5
$\begingroup$

Question: is a ring of prime order a field? Must a ring of prime order contain a multiplicative identity?

My attempt: I consider the ring $\mathbb{3Z}/\mathbb{9Z}$

I saw it has only three elements $0+\mathbb{9Z}$, $3+\mathbb{9Z}$ and $6+\mathbb{9Z}$. (These are only elements of $\mathbb{3Z}/\mathbb{9Z}$ because any coset of $\mathbb{9Z}$ in $\mathbb{3Z}$ must be equal to one of the above three cosets)

Further, I saw $(3+\mathbb{9Z})(6+\mathbb{9Z})=18+\mathbb{9Z}=0+\mathbb{9Z}=\text{zero element in the ring }\mathbb{3Z}/\mathbb{9Z}$

Hence $\mathbb{3Z}/\mathbb{9Z}$ has zero divisors and hence it is not an integral domain and hence not a field.

For second part : clearly none of ( $0+\mathbb{9Z}$, $3+\mathbb{9Z}$ and $6+\mathbb{9Z}$ ) these elements is multiplicative identity (unity) in $\mathbb{3Z}/\mathbb{9Z}$ and hence the ring of prime order need not have unity.

But when I searched MSE, I saw a question with title “show that a finite ring of prime order must have a multiplicative identity” (here is link Finite rings of prime order must have a multiplicative identity )

So please tell me, am I wrong in the second part of the question? and please also verify my attempt for first part.

Please help.

$\endgroup$
4
$\begingroup$

Your example does show that a ring of prime order might not have an identity and therefore might not be a field. If you don't include the requirement of a multiplicative identity, there is a trivial ring structure on every abelian group: you can just define $x\cdot y = 0$ for every pair $x,y$. This operation is distributive over addition on both sides and is associative. It's even commutative, if you want that property. Multiplication in $3\mathbb Z/9\mathbb Z$ is trivial. Rings with this property are never fields, so your example works out and can be generalized.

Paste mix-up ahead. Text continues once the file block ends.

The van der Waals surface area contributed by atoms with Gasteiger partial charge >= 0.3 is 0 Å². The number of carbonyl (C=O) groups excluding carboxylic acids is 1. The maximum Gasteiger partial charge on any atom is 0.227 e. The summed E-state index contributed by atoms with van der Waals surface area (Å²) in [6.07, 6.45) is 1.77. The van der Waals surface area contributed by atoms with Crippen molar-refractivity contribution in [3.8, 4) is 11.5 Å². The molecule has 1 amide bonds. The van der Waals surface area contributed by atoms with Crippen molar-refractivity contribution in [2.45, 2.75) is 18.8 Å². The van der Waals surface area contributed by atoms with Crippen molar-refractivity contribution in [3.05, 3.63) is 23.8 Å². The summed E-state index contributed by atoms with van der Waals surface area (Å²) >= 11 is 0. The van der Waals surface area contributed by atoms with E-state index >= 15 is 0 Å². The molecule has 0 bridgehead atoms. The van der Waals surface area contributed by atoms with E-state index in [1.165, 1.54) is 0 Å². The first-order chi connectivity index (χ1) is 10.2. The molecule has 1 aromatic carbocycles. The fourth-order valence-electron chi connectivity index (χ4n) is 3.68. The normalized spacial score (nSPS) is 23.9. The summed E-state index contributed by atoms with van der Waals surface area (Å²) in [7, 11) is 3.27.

The question you link to specifically assumes that this is not the case - i.e. that some product is non-zero. This lets you first write out the elements as an additive group $\{0,x,2x,\ldots,(p-1)x\}$ where multiplication here means a sum of that number of copies of $x$, not anything to do with the ring structure. You note that $(ax)(bx)=(ab)x^2$ by distributivity - which implies that $x^2$ is not $0$ if multiplication is not trivial. Then you just need to find some $a$ such that $ax^2=x$ and you will find that $ax$ is the identity - and this is not so hard since $x^2$ is just some non-zero element in a cyclic additive group of order $p$, so generates the whole additive group. If we assume a ring of prime order has non-trivial multiplication, this does indeed show that it is a field.

| cite | improve this answer | |
$\endgroup$
  • $\begingroup$ Sir that means, multiplication in ring $\mathbb{3Z}/\mathbb{9Z}$ is trivial? Sir what about first part of the question? $\endgroup$ – Akash Patalwanshi Apr 10 at 15:36
  • 2
    $\begingroup$ @AkashPatalwanshi I edited the answer a bit - the ring you give has trivial multiplication and is a counterexample to the claim that a ring of prime order is a field (but is, in some sense, the only counterexample - and is specifically ruled out in the question you link to) $\endgroup$ – Milo Brandt Apr 10 at 15:44
  • $\begingroup$ Sir, one last query, is i can say $a= x(x^{2})^{-1}$ ? $\endgroup$ – Akash Patalwanshi Apr 11 at 3:10
  • 1
    $\begingroup$ @AkashPatalwanshi No! $a$ is an integer, not an element of the ring. There's some notational trickery in this answer: we write $ax$ to mean $x+x+x+\ldots+x$ with $a$ copies of $x$ and $x^2$ to mean $x$ times itself within the ring - there are two kinds of multiplication going on here. $\endgroup$ – Milo Brandt Apr 11 at 3:55
  • 1
    $\begingroup$ @AkashPatalwanshi You first need to know that a cyclic group of prime order is generated by each non-identity element. Then, $x$ and $x^2$ are both non-identity elements, therefore, restating what it means to generate a group, for some integer $a$ we must have $ax^2 = x$. You could, practically, just work this out by adding $x^2$ to itself until you get $x$ and counting how many times you did this addition. $\endgroup$ – Milo Brandt Apr 11 at 4:10

Your Answer

By clicking “Post Your Answer”, you agree to our terms of service, privacy policy and cookie policy

Not the answer you're looking for? Browse other questions tagged or ask your own question.